How small businesses can get a top rate on their cash

Small businesses are earning little or even no interest in the bank, and are missing out on a useful source of income.

Small- and medium-sized enterprises (SMEs) are earning little or even no interest at all on hundreds of thousands of pounds held in the bank, potentially missing out on a useful source of income. The average SME in the UK has £446,000 in its savings account, according to new research from Hampshire Bank Trust. What's more, 86% of the companies it surveyed intend to maintain or increase their balances in the year ahead amid nervousness about economic uncertainty. However, many SMEs routinely opt for the savings account offered by their current-account provider. Since the big banks that dominate the SME market typically pay extremely low rates of interest, they will be making virtually no return on their cash.

For example, Barclays' Business Premium Account pays no interest at all on balances of up to £999,999, increasing to just 0.05% on £1m or more, points out Savings Champion, the independent savings-market analyst. Its high-street competitors aren't much better. NatWest pays 0.01% on its Business Reserve account, regardless of the balance held, while HSBC only manages 0.03% on balances of up to £999,999 in its Instant Access Business Money Manager account, increasing to just 0.04% on more than £1m. Lloyds pays 0.05% on balances of £1 or more to smaller businesses with a turnover of up to £1m on its Business Instant Access account, reducing to 0.01% for businesses with larger sales.

By contrast, many of the smaller banks and building societies including the challenger brands that have begun to target the SME market offer significantly better deals. Secure Trust Bank, for example, offers 1.35% on balances of more than £1,000 in its 90 Day Notice Account, says comparison site Moneyfacts. Cambridge Building Society, Hampshire Trust Bank, Hodge Bank, Shawbrook and United Trust Bank all offer 1% or more on similar products, while Aldermore pays 0.5% on an instant-access account.

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These rates may still sound low they reflect the Bank of England's ongoing policy to hold base rates at only 0.25% but can still deliver a modest amount of income on larger balances, and will help to reduce the extent to which inflation is eroding the value of your business savings. For example, Secure Trust's market-leading account would pay £6,021 a year on the average SME's £446,000 balance, which is better than nothing.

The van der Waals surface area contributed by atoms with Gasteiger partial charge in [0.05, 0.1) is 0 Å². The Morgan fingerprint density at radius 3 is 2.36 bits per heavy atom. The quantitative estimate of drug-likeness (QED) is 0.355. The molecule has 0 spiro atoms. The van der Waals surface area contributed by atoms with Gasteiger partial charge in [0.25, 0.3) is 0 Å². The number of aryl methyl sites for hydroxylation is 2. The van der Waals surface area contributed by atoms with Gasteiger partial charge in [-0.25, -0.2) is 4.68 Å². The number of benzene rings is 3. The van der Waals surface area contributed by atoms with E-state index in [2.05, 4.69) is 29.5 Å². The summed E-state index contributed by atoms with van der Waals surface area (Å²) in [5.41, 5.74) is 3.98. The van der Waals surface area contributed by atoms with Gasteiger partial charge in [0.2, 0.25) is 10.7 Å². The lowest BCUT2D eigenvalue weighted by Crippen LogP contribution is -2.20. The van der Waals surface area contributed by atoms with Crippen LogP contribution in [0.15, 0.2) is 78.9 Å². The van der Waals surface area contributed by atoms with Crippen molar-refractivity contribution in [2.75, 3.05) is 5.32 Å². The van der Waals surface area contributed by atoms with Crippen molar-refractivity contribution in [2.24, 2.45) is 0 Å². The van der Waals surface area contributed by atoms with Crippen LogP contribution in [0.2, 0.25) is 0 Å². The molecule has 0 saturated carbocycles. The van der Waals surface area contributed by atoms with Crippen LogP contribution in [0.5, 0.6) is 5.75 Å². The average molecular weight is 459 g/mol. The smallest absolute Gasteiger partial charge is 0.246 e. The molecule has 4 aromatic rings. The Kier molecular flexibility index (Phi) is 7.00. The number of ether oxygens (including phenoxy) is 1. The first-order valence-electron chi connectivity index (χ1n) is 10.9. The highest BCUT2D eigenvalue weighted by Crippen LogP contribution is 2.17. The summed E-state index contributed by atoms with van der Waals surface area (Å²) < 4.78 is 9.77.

The best current-account deals

As in the savings market, shopping around for a good deal on a current account can save considerable sums for small businesses. Competition in the small-business banking sector is hotting up, with challenger banks increasingly forcing the established high-street brands to raise their game.

The challengers compete on a variety of fronts, often focusing on digital technologies to deliver a slick and accessible banking experience, but also promising superior service levels. And while not all offer current accounts, providers such as Metro Bank, Handelsbanken and Danske Bank are providing enough competition to make life more difficult for their larger and more established rivals. New entrants such as APS Financial, meanwhile, are adding to the competitive mix through alternative digital-banking business models that don't require a full-scale banking licence.

The arrival of these disruptors has seen the big banks engage in something of a price war. Among the high-street names, RBS, HSBC, Lloyds and NatWest all now offer lengthy periods of fee-free banking to new SME customers anything from 18 to 24 months. So does Santander, which is winning an increasing share of the market. Among the second-tier institutions, Yorkshire Bank now offers 25 months of fee-free banking. That said, Cater Allen a subsidiary of Santander and London-based Metro Bank both offer fee-free banking as long as you retain a current account balance of £5,000 or more, which may make them the best option for many small firms.

This competition is good news, but only if firms take advantage of the deals on offer. As in the consumer banking market, it's increasingly easy to switch a business current account, so it's worth making the effort to see if you can get a better account elsewhere.

David Prosser
Business Columnist

David Prosser is a regular MoneyWeek columnist, writing on small business and entrepreneurship, as well as pensions and other forms of tax-efficient savings and investments. David has been a financial journalist for almost 30 years, specialising initially in personal finance, and then in broader business coverage. He has worked for national newspaper groups including The Financial Times, The Guardian and Observer, Express Newspapers and, most recently, The Independent, where he served for more than three years as business editor.